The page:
[42] The possibility of such a “transoption” is the premise of libertarian sci-fi author Victor Koman’s book Solomon’s Knife (Franklin Watts, 1989).

[43] See, e.g., Stephan Kinsella, “How We Come to Own Ourselves,” in LFFS, pp. 50–51 (arguing for positive parental obligations), and idem, “Objectivists on Positive Parental Obligations and Abortion,” The Libertarian Standard (Jan. 14, 2011; https://www.stephankinsella.com/2011/01/objectivists-on-positive-parental-obligations-and-abortion).

[44] For more on this theory, see Stephan Kinsella, “A Libertarian Theory of Contract: Title Transfer, Binding Promises, and Inalienability,” in LFFS.

[45] Walter Block, “Libertarian Punishment Theory: Working for, and Donating to, the State,” Libertarian Papers 1, art. no. 17 (2009; http://libertarianpapers.org/17-libertarian-punishment-theory-working-donating-state), p. 1.

[46] Ibid., p. 3 (footnotes omitted). Note that in other papers, Walter invokes a similar utilitarian calculus. For example, in his argument about human missiles and human shields, discussed above, regarding a situation where two innocent lives are in jeopardy, Walter opines that a solution where only one of them dies rather than both would be preferable: “Libertarians are by no means all utilitarians. However, other deontological things being equal, surely, we are to prefer a situation where only one innocent person dies, rather than both of them.” Block, “Human shields, missiles, negative homesteading and libertarianism,” p. 11.

[47] Walter E. Block, “Radical Privatization and Other Libertarian Conundrums,” The International Journal of Politics and Ethics 2, no. 2 (2002; https://www.walterblock.com/publications): 165–75, also published in idem, Property Rights: The Argument for Privatization (Palgrave Macmillan, 2019).

[48] Walter Block, “Is Milton Friedman a Libertarian?”, Laissez-Faire, No. 32 (March 2010; https://www.walterblock.com/wp-content/uploads/2009/06/Is-Milton-Friedman-a-Libertarian-.pdf): 9–22; idem, “Hayek’s Road to Serfdom,” J. Libertarian Stud. 12, no. 2 (Fall 1996; https://mises.org/library/hayeks-road-serfdom): 327–50, also in Block, Property Rights: The Argument for Privatization; see also idem, “Fanatical, Not Reasonable: A Short Correspondence Between Walter Block and Milton Friedman (on Friedrich Hayek),” J. Libertarian Stud. 20, no. 3 (Summer 2006; https://mises.org/library/fanatical-not-reasonable-short-correspondence-between-walter-block-and-milton-friedman): 61–80, republished as “Block vs. Friedman on Hayek,” in Block, Property Rights: The Argument for Privatization; and idem, “Milton Friedman, RIP,” Mises Daily (Nov. 17, 2006; https://mises.org/library/milton-friedman-rip).

For criticism of Friedman by other prominent libertarians, see Hans-Hermann Hoppe, “The Western State as a Paradigm: Learning from History,” in Paul Gottfried, ed., Politics and Regimes: Religion & Public Life, Vol. 30 (1997; https://www.hanshoppe.com/publications) (discussing Friedman’s views on “intolerance”); Hoppe’s 1997 Mont Pelerin Society speech, “The Future of Liberalism. A Plea for a New Radicalism,” Polis 3 no. 1 (1998); Ludwig von Mises’s 1946 memo, “Observations on Professor Hayek’s Plan,” Libertarian Papers 1, art. no. 2 (2009; http://libertarianpapers.org/2-observations-professor-hayeks-plan); Murray N. Rothbard, “Milton Friedman Unraveled,” J. Libertarian Stud. 16, no. 4 (Fall 2002; https://mises.org/library/milton-friedman-unraveled-0): 37–54.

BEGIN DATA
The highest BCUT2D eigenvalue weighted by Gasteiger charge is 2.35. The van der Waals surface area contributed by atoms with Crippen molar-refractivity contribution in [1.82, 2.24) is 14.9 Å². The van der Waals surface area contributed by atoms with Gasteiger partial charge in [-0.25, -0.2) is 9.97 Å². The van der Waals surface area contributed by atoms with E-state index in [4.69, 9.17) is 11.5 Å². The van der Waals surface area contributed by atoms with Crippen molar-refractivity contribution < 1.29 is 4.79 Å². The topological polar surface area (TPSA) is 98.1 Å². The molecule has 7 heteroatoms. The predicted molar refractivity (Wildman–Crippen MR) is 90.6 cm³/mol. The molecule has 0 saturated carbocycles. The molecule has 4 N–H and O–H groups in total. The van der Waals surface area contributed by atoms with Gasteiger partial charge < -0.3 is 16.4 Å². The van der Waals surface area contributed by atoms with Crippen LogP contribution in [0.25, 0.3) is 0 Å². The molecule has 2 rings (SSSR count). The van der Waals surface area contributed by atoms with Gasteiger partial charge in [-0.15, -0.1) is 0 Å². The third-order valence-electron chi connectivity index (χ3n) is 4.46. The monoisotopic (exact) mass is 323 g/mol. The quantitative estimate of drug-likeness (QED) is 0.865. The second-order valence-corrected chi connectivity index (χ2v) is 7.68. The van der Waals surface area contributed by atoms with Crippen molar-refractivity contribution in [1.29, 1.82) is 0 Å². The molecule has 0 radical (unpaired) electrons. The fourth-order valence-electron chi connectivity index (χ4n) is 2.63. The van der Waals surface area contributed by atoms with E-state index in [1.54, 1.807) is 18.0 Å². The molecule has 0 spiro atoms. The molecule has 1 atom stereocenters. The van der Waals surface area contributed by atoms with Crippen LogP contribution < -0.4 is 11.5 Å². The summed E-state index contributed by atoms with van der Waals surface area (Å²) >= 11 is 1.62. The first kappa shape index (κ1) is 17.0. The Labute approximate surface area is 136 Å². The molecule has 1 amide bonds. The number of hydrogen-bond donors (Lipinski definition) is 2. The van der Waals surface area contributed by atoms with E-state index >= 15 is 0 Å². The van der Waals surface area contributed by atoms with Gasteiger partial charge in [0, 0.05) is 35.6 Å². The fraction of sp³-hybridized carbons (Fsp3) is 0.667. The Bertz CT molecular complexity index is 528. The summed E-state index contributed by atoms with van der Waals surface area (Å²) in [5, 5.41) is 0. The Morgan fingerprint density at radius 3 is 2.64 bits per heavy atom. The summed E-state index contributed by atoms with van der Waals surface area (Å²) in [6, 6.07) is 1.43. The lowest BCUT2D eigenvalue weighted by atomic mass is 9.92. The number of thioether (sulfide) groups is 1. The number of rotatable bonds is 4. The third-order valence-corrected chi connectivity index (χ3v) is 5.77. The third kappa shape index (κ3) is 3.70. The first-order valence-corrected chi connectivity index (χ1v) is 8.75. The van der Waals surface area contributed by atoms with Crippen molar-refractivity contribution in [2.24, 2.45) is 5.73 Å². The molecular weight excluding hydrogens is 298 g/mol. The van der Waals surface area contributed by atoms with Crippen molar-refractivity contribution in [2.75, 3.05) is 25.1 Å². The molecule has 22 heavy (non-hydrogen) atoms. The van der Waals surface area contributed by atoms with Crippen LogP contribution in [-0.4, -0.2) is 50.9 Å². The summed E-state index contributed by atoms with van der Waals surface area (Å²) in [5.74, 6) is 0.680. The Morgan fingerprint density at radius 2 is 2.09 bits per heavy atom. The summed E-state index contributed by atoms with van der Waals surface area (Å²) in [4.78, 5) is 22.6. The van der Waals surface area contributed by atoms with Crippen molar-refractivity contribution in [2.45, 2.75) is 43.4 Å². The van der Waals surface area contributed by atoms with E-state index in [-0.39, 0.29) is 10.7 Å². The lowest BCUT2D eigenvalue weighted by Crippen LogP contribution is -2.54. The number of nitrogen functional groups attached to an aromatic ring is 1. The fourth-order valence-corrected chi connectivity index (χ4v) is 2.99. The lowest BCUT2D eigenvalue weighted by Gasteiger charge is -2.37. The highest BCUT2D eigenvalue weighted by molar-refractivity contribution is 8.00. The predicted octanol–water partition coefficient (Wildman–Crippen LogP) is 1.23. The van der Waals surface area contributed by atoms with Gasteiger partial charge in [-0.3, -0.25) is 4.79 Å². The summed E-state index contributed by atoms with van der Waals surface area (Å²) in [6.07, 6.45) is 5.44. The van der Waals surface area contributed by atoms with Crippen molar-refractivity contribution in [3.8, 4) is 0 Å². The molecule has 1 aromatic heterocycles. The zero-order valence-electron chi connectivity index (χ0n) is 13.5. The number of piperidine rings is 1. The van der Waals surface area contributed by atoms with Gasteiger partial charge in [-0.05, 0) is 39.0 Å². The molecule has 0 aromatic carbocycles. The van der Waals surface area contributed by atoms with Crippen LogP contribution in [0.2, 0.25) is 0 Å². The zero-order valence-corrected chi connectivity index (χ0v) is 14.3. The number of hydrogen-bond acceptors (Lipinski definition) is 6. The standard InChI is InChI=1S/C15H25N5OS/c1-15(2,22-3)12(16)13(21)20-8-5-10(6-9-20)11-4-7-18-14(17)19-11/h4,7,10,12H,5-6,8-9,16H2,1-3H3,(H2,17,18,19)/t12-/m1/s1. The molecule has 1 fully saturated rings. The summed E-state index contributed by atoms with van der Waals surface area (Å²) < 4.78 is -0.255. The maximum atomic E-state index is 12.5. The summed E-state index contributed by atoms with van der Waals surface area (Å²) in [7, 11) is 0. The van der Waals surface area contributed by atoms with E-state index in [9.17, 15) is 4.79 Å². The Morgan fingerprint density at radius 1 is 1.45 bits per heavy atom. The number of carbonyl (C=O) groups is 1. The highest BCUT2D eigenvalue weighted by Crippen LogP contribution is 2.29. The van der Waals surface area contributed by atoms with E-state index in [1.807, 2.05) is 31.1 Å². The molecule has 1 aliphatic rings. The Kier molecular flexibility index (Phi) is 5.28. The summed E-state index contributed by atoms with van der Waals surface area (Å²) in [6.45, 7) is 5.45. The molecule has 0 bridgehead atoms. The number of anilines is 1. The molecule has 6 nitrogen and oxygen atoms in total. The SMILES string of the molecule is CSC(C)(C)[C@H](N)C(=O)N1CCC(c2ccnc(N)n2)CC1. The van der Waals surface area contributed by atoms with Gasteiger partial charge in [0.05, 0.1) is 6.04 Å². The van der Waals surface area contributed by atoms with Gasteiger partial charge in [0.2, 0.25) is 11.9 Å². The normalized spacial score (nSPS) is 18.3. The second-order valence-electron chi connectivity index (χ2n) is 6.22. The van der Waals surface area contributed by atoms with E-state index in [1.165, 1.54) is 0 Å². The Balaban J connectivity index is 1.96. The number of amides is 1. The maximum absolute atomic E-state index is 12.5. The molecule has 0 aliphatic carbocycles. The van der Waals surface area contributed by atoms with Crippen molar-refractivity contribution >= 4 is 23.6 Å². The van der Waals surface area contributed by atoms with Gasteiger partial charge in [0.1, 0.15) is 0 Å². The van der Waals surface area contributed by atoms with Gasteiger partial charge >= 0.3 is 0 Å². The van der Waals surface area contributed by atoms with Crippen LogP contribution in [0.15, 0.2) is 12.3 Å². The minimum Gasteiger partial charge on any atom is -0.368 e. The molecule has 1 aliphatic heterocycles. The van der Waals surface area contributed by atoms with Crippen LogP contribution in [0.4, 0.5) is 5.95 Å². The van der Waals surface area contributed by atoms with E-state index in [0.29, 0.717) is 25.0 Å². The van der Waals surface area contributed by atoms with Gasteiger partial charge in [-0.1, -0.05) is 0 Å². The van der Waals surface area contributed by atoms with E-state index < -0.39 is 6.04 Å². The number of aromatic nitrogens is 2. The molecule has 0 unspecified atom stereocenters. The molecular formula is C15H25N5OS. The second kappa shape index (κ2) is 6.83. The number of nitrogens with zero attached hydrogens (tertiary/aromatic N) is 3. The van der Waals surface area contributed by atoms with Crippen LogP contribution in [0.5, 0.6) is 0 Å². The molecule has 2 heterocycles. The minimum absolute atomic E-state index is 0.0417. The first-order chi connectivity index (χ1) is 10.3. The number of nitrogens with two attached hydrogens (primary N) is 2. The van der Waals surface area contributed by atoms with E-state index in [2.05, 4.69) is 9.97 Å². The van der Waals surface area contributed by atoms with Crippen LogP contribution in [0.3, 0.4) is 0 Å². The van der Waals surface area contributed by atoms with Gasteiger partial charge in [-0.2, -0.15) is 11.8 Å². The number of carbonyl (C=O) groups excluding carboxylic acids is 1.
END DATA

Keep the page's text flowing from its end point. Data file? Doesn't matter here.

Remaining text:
[49] Walter Block, “David Friedman and Libertarianism: A Critique,” Libertarian Papers vol. 3, art. no. 35 (2011; http://libertarianpapers.org/35-david-friedman-libertarianism-critique): 1–34.

[50] See Stephan Kinsella, “Milton Friedman on Intolerance, Liberty, Mises, Etc.,” Mises Economics Blog (Nov. 9, 2009; https://www.stephankinsella.com/2009/11/milton-friedman-on-intolerance-liberty-mises-etc). Rothbard had similar criticism of Friedman. As he wrote:

In some cases the approach is taken that knowledge of ethical truth would necessarily require coercion, so that freedom can only rest on the impossibility of knowing what virtuous action might be. In this way the classical liberal, or moral “libertine,” agrees from the other side of the coin with the traditionalists: they acknowledge that if we only knew what the good might be we would have to enforce it upon everyone. …

The free market economist Milton Friedman, from the classical liberal perspective, has explicitly taken that very position.

Murray N. Rothbard, “Frank S. Meyer: The Fusionist as Libertarian Manqué,” Modern Age (Fall 1981; https://mises.org/library/frank-s-meyer-fusionist-libertarian): 352–63, at n.6 and accompanying text, reprinted in George W. Carey, ed., Freedom and Virtue: The Conservative/Libertarian Debate (Lanham, MD: University Press of America, 1984).

And I have done my share of expelling people from libertarianism. See, e.g., Stephan Kinsella, “I hereby expel Bill Maher from the libertarian movement,” StephanKinsella.com (June 17, 2009; https://www.stephankinsella.com/2009/06/i-hereby-expel-bill-maher-from-the-libertarian-movement).

[51] See criticism by various Misesian Austrians of Hayek’s “knowledge” approach to the calculation problem, collected in Stephan Kinsella, “Knowledge vs. Calculation,” Mises Economics Blog (July 11, 2006; https://www.stephankinsella.com/2009/07/knowledge-vs-calculation). See also idem, “The Great Mises-Hayek Dehomogenization/Economic Calculation Debate,” StephanKinsella.com (Feb. 8, 2016; https://www.stephankinsella.com/2016/02/the-great-mises-hayek-dehomogenizationeconomic-calculation-debate).